Methods of Purifying Water in City Systems and in Households
The idea of purifying drinking water is to reach the following goals:
drinking water should be free from noxious micro-organisms and harmful chemical substances
substances affecting taste and odor should be removed
germs should be eliminated according to the various local standards
the corrosive aspects of the water on pipes is to be minimalized
Mechanical Refinement - Coarse materials are "sieved out" and then removed. Finer particles are often removed through quartz-sand filtration.
Physical Refinement - Iron and manganese often give water a bad taste. Such water is oxidized and the ions are removed from the water through active carbon filters or ion exchangers.
Chemical Refinement - In this method the colloidal particles are removed by inserting flakes into the water. The flakes surround the colloidal particles and are then held back or sedimented in filters.
Biological Refinement - In this process, the noxious micro-organisms are destroyed through disinfection. This is done through addition of silver, copper, chlorine and its compounds(which set oxygen free in the water, which is the real disinfection agent), ozone (oxygen is again set free in the water), or through treating the water with ultra-violet rays. These methods often lead to health problems and environmental stresses. Often to get drinking water to conform to set standards, it is filtered, degerminated, desoured, deironed and demanganesed, softened, desalted, decontaminated, and clarified
Household Water Treatment
Mechanical/Physical Drinking Water Refinement - Physical water purifiers decrease the formation of lime deposits on pipes and equipment through electric or strong magnetic fields, thus changing the structure of the water so that the calcium carbonate does not seek a source outside of the water (eg pipes) to feed upon.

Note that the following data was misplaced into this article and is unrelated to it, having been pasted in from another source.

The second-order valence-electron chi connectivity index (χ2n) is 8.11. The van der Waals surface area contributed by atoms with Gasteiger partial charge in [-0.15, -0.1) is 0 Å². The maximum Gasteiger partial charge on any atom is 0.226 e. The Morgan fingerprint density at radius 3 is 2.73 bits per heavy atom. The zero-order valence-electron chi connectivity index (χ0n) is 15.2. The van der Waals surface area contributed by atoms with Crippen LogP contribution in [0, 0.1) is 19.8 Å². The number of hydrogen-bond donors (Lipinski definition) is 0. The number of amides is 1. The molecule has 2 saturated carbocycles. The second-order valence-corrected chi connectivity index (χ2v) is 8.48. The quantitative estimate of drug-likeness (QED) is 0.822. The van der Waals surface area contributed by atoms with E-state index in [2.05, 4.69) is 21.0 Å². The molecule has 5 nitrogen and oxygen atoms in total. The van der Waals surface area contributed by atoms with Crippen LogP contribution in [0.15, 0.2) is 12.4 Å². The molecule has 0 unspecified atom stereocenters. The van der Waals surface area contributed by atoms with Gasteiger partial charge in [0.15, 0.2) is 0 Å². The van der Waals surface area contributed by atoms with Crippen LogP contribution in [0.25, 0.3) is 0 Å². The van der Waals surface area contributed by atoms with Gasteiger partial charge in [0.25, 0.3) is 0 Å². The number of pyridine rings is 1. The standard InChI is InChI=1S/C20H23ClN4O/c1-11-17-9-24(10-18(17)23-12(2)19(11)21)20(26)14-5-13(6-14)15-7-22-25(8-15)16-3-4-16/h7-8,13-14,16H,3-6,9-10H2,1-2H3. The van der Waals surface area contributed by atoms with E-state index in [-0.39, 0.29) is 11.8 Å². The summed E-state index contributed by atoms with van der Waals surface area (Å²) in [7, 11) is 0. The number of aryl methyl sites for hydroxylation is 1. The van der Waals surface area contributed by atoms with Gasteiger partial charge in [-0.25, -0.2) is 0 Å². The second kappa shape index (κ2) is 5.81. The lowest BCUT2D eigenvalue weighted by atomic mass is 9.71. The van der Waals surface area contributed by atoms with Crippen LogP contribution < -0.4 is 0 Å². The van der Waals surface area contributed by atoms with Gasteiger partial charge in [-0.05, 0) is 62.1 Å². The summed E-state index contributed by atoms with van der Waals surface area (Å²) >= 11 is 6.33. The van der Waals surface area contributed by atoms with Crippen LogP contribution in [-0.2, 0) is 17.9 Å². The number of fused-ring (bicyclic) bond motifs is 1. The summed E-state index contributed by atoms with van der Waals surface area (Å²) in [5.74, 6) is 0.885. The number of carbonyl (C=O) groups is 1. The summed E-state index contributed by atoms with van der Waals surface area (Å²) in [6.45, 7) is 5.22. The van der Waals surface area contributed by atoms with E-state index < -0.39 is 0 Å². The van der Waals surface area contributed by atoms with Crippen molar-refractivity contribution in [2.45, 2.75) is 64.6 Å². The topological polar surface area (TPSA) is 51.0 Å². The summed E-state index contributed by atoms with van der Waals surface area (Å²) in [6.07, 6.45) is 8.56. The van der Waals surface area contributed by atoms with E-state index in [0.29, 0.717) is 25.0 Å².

Active Carbon Filtering - This involves passing the water through a mechanical filter combined with active carbon granulate. The large surface area of the granules has a great absorbent quality, and causes some particles to be deposited on their surface. The active carbon binds with substances like chlorine, pesticides, etc. Smaller substances like chromium, nitrates, phosphates, as well as some bacterial and viruses may pass through the filter. It is often difficult for the homeowner to correctly assess when to change the filter before the undesired substances leach through into the drinking water if not properly informed no the replacement time tables. Some such filters are a good culture for bacteria.
Ion Exchangers - Ion exchangers help to eliminate water hardness by exchanging the cations calcium for chloride, hydroxide, or sodium. This method does not remove lead, asbestos, and chlorified carbohydrates, and leads to a high sodium content which then must be removed.
Reverse Osmosis - This method cleans the water by passing the water under pressure through a semi-permeable membrane with microscopically small pores. Larger molecules of harmful substances and minerals are held back by the membrane and then washed away. Reverse osmosis can filter out lead, cadmium, nitrates, sulphates, mercury, bacterial and viruses, and pyrogenes. It is a scientifically recognized method of filtration, resulting in pure water which does not produce the damages of calcium deposits. Because of its purity, it helps to draw impurities out of the body and assist metabolism. The process requires a minimum of 3 to 5 quarts of water (much more with poorer quality units) to produce I quart of pure water.
Steam Distillation - This method of purification has been used for many years. It removes up to 99% of all impurities by heating the water and then condensing it again. The impurities separate out, leaving the water pure. People have claimed that drinking distilled water draws vital minerals out of the body. However, some research suggests that the minerals in question are already integrated within the body, and that drinking distilled water will only draw out the sedimentary anorganic minerals, which is desirable. The main drawback to distilled water is that, although it is pure, it is energetically weak.
Recommended Water treatment systems